While there is certainly tremendous value in travel and adventure, this formula is a bit backwards. Because it’s often the work itself that provides the most transformative value.

Related: 6 Concepts Your Millennial Employees Wish You Understood

Or put another way, it’s not about finding yourself and then doing the work, it’s about finding yourself in the work.

recently sat down with author and brand marketing expert Ryan Holiday who made this exact point.

 

 

If you’re not familiar, Ryan is the former marketing director of American Apparel and the author of several books, including the bestselling The Obstacle is the Way and his newest, Ego is the Enemy.

In our conversation, Ryan talked about a passage from Conrad’s Heart of Darkness that illustrates the idea perfectly. Marlow, the book’s narrator, says:

“I don't like work – no man does – but I like what is in the work – the chance to find yourself. Your own reality – for yourself not for others – what no other man can ever know.” (Conrad, Heart of Darkness)

Ryan explains: “[People assume] that spiritual- and meaning-quests are different than their work quests. I’m not entirely sure that’s the case.”

Related: Want to Understand Millennials? It's Simpler Than You Think.

But what exactly does this mean? And where do you start? Here are the three simple yet effective strategies to help you find yourself in your work.

1. Just get started.

Many entrepreneurs suffer from paralysis when it comes to starting their enterprises. They wait for the perfect idea, or the perfect team, or for just the right moment to launch. Of course, when you wait for things to be perfect, you end up waiting forever.

The important thing isn’t to wait for the ideal conditions; it’s to start so that you can benefit from the lessons the work will give you.

What’s worse, some millennial entrepreneurs get distracted from all the things that go along with entrepreneurship (or things they think go along with it but are separate and detract from the work). They buy into the popular entrepreneurial myths, and get distracted by hype, prestige or some end goal that they associate with success.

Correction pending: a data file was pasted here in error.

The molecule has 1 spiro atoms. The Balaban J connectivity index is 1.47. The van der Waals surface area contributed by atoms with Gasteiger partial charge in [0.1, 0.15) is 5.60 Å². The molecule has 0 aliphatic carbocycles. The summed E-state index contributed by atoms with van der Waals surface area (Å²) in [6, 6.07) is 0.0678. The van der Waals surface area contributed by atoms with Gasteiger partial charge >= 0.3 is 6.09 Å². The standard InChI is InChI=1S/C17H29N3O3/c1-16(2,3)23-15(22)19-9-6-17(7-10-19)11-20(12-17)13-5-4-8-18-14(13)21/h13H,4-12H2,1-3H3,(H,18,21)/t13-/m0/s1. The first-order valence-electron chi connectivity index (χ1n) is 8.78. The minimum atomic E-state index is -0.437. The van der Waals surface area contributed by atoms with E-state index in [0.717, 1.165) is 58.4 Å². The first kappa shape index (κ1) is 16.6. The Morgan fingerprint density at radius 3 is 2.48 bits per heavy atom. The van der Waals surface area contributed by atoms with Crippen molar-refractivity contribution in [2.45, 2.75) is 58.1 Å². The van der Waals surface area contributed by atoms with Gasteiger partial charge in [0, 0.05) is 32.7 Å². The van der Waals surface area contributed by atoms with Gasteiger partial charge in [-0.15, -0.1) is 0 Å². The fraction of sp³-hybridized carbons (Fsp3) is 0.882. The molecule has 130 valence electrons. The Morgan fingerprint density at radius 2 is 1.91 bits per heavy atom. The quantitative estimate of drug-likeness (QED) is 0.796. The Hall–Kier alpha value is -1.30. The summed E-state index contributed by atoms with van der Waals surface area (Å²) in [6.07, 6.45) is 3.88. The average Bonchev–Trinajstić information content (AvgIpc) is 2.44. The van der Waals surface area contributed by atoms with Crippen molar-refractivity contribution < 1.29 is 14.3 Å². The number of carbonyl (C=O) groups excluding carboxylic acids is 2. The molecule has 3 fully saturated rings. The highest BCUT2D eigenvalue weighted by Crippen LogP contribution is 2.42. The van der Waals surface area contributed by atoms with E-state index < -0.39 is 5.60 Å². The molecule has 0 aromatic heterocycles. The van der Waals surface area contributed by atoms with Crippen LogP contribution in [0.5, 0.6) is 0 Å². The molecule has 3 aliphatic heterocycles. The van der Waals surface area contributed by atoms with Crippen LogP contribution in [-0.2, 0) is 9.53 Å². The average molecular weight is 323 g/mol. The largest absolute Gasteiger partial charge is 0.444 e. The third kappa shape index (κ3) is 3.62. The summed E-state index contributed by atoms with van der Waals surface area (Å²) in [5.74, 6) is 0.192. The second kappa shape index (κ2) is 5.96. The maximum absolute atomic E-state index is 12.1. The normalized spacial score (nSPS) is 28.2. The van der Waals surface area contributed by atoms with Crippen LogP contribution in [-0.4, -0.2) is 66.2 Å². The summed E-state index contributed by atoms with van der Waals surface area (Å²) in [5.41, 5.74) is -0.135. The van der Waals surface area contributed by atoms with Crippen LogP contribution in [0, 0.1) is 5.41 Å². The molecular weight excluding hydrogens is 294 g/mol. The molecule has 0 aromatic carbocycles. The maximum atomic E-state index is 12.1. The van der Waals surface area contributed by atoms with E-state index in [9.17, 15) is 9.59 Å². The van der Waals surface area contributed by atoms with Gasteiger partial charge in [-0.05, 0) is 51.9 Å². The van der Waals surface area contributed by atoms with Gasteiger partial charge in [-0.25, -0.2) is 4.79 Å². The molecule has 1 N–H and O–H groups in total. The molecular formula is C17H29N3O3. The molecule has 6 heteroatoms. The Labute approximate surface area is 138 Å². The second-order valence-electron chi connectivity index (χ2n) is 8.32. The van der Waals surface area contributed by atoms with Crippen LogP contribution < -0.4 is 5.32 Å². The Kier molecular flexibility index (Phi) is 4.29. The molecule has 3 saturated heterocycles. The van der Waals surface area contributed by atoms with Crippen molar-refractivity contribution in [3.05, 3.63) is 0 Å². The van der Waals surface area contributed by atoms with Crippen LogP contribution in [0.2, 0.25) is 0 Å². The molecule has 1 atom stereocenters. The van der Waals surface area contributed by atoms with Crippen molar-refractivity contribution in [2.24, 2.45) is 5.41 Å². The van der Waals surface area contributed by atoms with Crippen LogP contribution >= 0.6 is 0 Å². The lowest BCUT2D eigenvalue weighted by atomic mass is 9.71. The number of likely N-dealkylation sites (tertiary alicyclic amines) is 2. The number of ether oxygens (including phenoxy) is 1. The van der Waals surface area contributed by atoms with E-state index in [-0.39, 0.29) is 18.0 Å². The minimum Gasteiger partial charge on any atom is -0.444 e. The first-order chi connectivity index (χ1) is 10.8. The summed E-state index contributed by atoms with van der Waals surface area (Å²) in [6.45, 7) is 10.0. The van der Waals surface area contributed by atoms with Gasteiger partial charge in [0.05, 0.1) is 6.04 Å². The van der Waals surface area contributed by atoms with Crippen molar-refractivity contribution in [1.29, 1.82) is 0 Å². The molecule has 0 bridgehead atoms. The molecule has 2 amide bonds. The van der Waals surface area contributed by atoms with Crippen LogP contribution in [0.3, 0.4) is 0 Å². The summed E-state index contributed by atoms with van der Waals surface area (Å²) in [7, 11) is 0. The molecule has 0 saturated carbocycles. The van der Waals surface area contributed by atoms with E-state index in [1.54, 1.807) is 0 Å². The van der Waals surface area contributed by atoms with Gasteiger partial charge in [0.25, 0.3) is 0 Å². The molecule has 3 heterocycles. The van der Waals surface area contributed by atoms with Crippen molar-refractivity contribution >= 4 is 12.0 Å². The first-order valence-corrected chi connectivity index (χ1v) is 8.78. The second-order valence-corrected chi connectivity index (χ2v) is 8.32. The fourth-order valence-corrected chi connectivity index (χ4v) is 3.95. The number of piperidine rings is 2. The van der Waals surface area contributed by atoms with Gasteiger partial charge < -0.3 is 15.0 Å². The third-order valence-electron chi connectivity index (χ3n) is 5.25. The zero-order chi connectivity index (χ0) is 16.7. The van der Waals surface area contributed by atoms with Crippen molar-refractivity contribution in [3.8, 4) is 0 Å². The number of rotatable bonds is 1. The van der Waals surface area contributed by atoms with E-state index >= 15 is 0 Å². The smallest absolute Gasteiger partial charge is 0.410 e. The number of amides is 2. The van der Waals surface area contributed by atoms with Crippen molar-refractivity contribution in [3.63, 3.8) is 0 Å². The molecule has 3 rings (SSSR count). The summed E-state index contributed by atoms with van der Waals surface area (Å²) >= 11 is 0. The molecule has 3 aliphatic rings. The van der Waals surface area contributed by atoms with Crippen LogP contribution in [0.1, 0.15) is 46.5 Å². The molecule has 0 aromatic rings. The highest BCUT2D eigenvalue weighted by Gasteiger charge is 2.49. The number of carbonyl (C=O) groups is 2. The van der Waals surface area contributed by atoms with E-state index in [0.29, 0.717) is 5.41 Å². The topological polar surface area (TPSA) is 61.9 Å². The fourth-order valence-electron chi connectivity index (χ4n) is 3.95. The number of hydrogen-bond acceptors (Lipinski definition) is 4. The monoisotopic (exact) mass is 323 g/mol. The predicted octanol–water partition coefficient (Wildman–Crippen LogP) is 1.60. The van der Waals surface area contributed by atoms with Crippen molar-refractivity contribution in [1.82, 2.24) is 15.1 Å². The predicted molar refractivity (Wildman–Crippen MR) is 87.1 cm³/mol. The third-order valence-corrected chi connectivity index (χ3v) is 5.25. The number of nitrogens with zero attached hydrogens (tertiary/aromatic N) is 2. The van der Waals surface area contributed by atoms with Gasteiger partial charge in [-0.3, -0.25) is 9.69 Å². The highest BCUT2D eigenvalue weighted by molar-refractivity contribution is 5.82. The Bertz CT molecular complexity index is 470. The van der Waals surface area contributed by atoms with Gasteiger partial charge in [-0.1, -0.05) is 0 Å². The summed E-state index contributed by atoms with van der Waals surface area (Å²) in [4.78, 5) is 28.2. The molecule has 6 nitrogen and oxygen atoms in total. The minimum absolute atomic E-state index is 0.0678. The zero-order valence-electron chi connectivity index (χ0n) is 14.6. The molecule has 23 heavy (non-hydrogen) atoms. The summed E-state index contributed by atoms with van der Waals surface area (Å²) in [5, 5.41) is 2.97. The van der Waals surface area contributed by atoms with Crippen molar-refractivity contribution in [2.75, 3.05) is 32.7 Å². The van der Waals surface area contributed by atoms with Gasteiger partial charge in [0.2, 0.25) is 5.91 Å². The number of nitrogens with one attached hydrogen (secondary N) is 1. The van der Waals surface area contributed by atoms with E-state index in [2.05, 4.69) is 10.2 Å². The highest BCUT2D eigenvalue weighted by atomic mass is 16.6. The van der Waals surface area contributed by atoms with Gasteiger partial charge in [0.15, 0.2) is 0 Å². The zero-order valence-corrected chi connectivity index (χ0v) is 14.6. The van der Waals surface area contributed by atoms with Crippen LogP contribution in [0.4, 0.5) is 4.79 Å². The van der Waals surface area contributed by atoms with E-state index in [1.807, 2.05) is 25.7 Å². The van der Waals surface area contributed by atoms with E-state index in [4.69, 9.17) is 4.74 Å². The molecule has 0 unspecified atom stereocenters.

Ultimately they forget that entrepreneurship at its heart is a risk that requires steadfast commitment and massive action. Entrepreneurshipis the work, and nothing more. The path to success is never well marked but the work will show you the way.

2. Understand that life is continuous training.

One of the biggest misconceptions ingrained in us from early childhood is that work is a means to an end, a pathway to an outcome. In school, it’s for a letter grade. In our careers, it’s for a payday. We confuse that outcome with having a purpose.

Often, we tie our happiness to that outcome. 

If only my company had funding, we think. Then we could relax.

If only we get acquired. Then we’ll have made it.

If only I had a bigger house. Then I’ll be happy.

The problem with this is twofold. First, it puts happiness on the horizon, contingent on an outcome we can’t control (more on that later). Second, because this outcome is in the future, our happiness is perpetually beyond our reach. We’re always chasing it. Every time we achieve something, we discover that the happiness it provides is fleeting, so we set our sights on the next achievement.

But perhaps more importantly, by subordinating work as a means to end, we deny the inherent, didactic value of work.

“Challenging yourself in everything that you do is how you find meaning,” adds Holiday, “and that’s [also] how you find what’s in the work.”

In Ego is the Enemy, Holiday contends that life should be thought of as “continuous training.” He likens it to sweeping the floor – just because you do a phenomenal job sweeping the floor today, doesn’t mean that there’s never going to dust on that floor again. You have to keep showing up.

At SnackNation, we call this “checking the box.”  Every single morning, regardless of what you did the day or week prior, you need to get-up and proactively “check the box” to dedicating that day to the best work you can do.

And while this might seem daunting, it’s also empowering to know that we are constantly provided with new opportunities to outdo our previous accomplishments, to surprise ourselves, and to learn from our work.